|Propofol dosing weight, median [IQR] (kg)||69.3 [57–80]||61.5 [53–68]||81 [70–95]||0.001|
|Past medical history|
|Hypertension||30 ||13 ||17 ||0.248|
|Hyperlipidemia||24 ||11 ||13 ||0.571|
|Diabetes||15 ||6 ||9 ||0.355|
|Coronary artery disease||13 ||5 ||8 ||0.333|
|Heart failure||9 ||3 ||6 ||0.269|
|Ejection fraction, %, median [IQR]||55 [50–65]||55 [50–65]||55 [45–65]||0.696|
|Chronic kidney disease||7 ||5 ||2 ||0.221|
|Liver disease||4 ||2 ||2 ||0.695|
|COPD||12 ||5 ||7 ||0.508|
|Cancer||14 ||6 ||8 ||0.529|
|IV drug abuse||2 ||2 ||–||0.490|
|Prior to admission benzodiazepine use||6 ||2 ||4 ||0.384|
|Prior to admission opioid use||4 ||3 ||1 ||0.297|
|Prior to admission GABAergic medication use||6 ||2 ||4 ||0.384|
|SOFA score on ICU admission, median [IQR]||10 [9–13]||11 [9–14]||10 [9–12]||0.220|
|ICU primary problem|
|Infection/sepsis||10 ||9 ||1 ||0.005|
|Acute hypoxic respiratory failure||30 ||12 ||18 ||0.083|
|Cardiovascular||6 ||2 ||4 ||0.667|
|Other||4 ||2 ||2 ||1.00|
|Initial sedatives||13 ||5 ||8 ||0.333|
|Fentanyl||7 ||2 ||5 ||0.417|
|Dose, median [IQR] (mcg/h)||50 [50–100]||50 [50–50]||50 [50–150]||0.669|
|Dexmedetomidine||10 ||4 ||6 ||0.480|
|Dose, median [IQR] (mcg/kg/h)||0.9 [1–1]||1 [1–1]||0.9 [1–1]||0.745|
|Initial vasopressors||14 ||6 ||8 ||0.529|
|Norepinephrine dose, median [IQR] (mcg/kg/min)||0.04 [0.05–0.25]||0.04 [0.01–0.25]||0.065 [0.05–0.15]||0.686|
|Initial starting dose of propofol, median [IQR] (mcg/kg/min)||20 [10–30]||15 [10–28]||20 [10–30]||0.473|
|Initial goal RASS, median [IQR]||−2 [−3, −1]||−2 [−3, −2]||−1 [−2, −1]||0.004|
|0||6 ||1 ||5 ||0.189|
|−1||8 ||–||8 ||0.004|
|−2||20 ||14 ||6 ||0.021|
|−3||10 ||5 ||5 ||1.00|
|−4||6 ||5 ||1 ||0.189|
|Light sedation (RASS goal 0 to −2)||34 ||15 ||19 ||0.225|
All values are expressed as n [%] unless otherwise noted. IBW, ideal body weight; ABW, actual body weight; IQR, interquartile range; BMI, body mass index; COPD, chronic obstructive pulmonary disease; IV, intravenous; SOFA, Sequential Organ Failure Assessment; ICU, intensive care unit; RASS, Richmond Agitation Sedation Scale.
The primary outcome of time to target RASS did not demonstrate a significant difference based on the dosing weight utilized for propofol infusions (IBW: 6 hours vs. ABW: 7 hours, P=0.714) (Figure 2). In addition, 8 (32%) patients in the IBW and 6 (24%) patients in the ABW group did not achieve their respective goal RASS within the 72-hour timeframe of this analysis (Table 2). Of those who did not meet their sedation goal, 64% were over-sedated, 28% were under-sedated, and 7% patients had a documented RASS fluctuating above and below their target during the duration of the propofol infusion. No difference was observed between these groups in patients who did not meet their target RASS score.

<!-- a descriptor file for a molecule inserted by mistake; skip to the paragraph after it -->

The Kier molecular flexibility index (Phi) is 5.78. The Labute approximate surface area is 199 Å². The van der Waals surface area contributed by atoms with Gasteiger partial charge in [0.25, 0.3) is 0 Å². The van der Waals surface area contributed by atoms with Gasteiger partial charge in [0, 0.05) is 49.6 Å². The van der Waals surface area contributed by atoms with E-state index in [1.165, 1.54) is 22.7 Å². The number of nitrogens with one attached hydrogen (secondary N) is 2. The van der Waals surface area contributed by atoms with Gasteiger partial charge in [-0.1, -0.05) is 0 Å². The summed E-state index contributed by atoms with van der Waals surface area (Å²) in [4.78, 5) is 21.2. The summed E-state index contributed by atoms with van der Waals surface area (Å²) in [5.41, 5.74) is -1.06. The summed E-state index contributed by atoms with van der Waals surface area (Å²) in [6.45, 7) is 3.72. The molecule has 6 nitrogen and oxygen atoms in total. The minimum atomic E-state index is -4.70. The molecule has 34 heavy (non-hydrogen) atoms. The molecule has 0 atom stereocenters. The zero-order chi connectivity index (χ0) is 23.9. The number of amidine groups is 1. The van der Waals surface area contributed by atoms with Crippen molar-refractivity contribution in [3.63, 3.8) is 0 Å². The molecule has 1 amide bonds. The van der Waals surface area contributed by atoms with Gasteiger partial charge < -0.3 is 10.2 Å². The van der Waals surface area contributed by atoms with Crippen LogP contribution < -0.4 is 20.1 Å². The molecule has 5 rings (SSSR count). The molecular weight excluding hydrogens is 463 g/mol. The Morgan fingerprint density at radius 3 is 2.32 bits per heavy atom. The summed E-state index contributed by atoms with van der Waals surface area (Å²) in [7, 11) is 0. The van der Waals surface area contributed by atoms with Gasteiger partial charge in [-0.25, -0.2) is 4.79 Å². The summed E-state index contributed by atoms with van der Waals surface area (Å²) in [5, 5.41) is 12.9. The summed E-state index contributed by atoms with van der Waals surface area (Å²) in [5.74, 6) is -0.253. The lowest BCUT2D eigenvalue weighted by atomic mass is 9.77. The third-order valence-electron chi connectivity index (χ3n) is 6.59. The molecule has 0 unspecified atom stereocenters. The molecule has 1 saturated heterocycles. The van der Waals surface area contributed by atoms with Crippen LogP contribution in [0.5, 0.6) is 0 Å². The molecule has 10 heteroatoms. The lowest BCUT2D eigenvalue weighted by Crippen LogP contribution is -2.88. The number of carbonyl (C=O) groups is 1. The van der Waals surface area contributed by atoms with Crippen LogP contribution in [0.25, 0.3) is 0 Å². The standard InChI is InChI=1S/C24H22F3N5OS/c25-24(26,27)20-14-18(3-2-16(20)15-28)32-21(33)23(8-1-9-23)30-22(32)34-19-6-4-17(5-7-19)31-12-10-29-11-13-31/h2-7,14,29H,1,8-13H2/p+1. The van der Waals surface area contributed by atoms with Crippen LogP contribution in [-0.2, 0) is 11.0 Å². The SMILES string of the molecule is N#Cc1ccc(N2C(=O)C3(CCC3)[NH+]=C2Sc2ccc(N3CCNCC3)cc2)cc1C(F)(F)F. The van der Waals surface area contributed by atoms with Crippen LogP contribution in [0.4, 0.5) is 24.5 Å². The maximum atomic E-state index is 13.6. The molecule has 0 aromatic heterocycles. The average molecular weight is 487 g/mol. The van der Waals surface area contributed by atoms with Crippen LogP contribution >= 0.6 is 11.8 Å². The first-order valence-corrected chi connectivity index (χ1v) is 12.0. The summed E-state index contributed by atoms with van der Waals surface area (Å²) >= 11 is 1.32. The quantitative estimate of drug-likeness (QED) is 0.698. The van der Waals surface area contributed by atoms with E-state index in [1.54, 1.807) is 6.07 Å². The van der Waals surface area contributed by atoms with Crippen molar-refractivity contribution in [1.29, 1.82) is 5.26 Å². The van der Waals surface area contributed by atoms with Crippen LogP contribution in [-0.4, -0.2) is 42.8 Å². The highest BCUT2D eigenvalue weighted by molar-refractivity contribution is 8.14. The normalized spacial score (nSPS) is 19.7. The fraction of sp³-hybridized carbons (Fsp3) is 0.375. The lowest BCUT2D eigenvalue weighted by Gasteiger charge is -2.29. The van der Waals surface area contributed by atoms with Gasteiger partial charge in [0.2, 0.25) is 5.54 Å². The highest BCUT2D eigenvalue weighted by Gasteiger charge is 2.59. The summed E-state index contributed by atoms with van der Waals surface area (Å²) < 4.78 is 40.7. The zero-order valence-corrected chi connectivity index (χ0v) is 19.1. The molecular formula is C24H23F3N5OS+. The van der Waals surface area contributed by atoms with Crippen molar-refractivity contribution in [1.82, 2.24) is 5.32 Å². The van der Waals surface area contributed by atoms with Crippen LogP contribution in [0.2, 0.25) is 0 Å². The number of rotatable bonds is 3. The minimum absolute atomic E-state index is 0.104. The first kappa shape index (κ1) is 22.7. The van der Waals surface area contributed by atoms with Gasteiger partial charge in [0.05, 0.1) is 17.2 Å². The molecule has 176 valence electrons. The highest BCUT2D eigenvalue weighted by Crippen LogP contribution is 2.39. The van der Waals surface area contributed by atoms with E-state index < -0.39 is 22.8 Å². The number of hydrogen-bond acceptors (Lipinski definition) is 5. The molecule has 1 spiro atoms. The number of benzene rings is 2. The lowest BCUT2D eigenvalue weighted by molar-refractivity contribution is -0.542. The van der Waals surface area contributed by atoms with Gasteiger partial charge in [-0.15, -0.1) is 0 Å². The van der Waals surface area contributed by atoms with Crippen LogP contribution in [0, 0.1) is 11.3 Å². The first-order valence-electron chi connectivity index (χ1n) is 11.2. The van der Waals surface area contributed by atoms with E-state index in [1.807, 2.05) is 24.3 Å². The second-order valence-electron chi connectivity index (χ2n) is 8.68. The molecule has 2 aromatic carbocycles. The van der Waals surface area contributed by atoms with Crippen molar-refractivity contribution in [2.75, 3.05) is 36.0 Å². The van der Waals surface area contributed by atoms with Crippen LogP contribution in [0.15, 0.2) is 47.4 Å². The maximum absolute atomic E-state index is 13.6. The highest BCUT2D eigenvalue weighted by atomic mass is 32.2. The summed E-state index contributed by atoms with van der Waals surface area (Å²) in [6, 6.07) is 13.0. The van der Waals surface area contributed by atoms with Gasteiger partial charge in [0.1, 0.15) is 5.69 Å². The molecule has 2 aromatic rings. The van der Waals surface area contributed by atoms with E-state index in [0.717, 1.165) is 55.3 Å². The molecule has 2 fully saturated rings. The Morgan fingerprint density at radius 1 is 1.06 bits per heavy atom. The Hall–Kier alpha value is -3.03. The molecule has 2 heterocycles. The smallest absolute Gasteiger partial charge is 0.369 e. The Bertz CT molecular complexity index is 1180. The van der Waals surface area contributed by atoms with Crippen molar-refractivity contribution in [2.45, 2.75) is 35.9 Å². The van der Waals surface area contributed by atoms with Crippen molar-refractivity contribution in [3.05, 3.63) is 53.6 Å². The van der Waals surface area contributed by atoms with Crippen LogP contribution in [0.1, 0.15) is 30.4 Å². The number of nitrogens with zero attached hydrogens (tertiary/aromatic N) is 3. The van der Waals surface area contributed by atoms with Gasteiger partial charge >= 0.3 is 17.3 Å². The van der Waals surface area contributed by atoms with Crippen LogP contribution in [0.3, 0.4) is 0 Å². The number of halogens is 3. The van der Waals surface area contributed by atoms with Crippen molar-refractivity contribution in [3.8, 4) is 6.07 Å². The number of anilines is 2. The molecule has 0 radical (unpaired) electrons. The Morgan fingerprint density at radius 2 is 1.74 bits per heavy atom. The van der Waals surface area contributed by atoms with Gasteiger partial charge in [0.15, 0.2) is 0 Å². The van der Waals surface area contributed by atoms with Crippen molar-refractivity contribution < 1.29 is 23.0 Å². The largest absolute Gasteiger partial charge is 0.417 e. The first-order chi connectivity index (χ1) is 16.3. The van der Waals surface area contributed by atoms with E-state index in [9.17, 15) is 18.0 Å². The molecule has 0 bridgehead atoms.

|Outcomes||IBW (n=25)||ABW (n=25)||P value|
|Goal RASS reached within 72 hours, n [%]||17 ||19 ||0.529|
|Time to goal RASS, hours||6 [2–10]||7 [3–13]||0.714|
|Goal RASS not reached within 72 hours, n [%]||8 ||6 ||0.529|
|Over-sedated RASS compared to target, n [%]||4 ||5 ||0.659|
|Under-sedated RASS compared to target, n [%]||4 ||–||0.085|
|Fluctuating RASS compared to target, n [%]||–||1 ||0.429|
|Propofol bolus, n [%]||7 ||2 ||0.138|
|Propofol bolus dose, mcg||50 [30–75]||35 [28–43]||0.077|
|Propofol dose to achieve goal RASS, mcg/kg/min||30 [20–40]||30 [10–40]||0.509|
|Propofol dose to achieve goal RASS, mg/min||1.914 [1–2]||1.94 [1–3]||0.883|
|Time from discontinuation of propofol to extubation, hours||25.3 [14–113]||20.8 [5–84]||0.058|
|Duration of mechanical ventilation, days||5 [2–7]||4 [3–7]||0.520|
|Duration of propofol, hours||46 [28–82]||70 [47–80]||0.264|
|Re-intubations, n [%]||2 ||6 ||0.247|
|ICU LOS, days||8 [3–13]||10 [8–16]||0.186|
|Hospital LOS, days||17 [9–30]||19 [10–24]||0.938|
|Mortality, n [%]||5 ||6 ||0.733|
All values are expressed as median [IQR] unless otherwise noted. IBW, ideal body weight; ABW, actual body weight; RASS, Richmond Agitation Sedation Scale; ICU, intensive care unit; LOS, length of stay; IQR, interquartile range.
Outcomes were assessed in patients who achieved their target RASS goal. In the time to achieve patient-specific sedation goals, the median weight-based (30 vs. 30 mcg/kg/min, P=0.509) and median total propofol doses (1.914 vs. 1.94 mg/min, P=0.883) were similar between groups. The number of propofol bolus doses (7 vs. 2, P=0.138) administered per patient and the median bolus dose (50 vs. 35 mcg, P=0.077), were not significantly different amongst the groups. Supplemental sedation to achieve sedation goals, were provided with continuous fentanyl and dexmedetomidine infusions (Table 3). There was no difference between IBW and ABW groups in median fentanyl (50 vs. 100 mcg/h, P=0.974) or dexmedetomidine requirements (1.15 vs. 1.5 mcg/kg/h, P=0.362) to reach a goal RASS. There was no difference in total propofol titrations (5 vs. 3.5, P=0.353), up titrations (60% vs. 45.4%, P=0.594) or down titrations (33.3% vs. 20%, P=0.906) in order to achieve target RASS (Table 4). Between IBW and ABW groups, there was no difference in the percentage of documented RASS scores at goal (46.7% vs. 54.5%, P=0.220).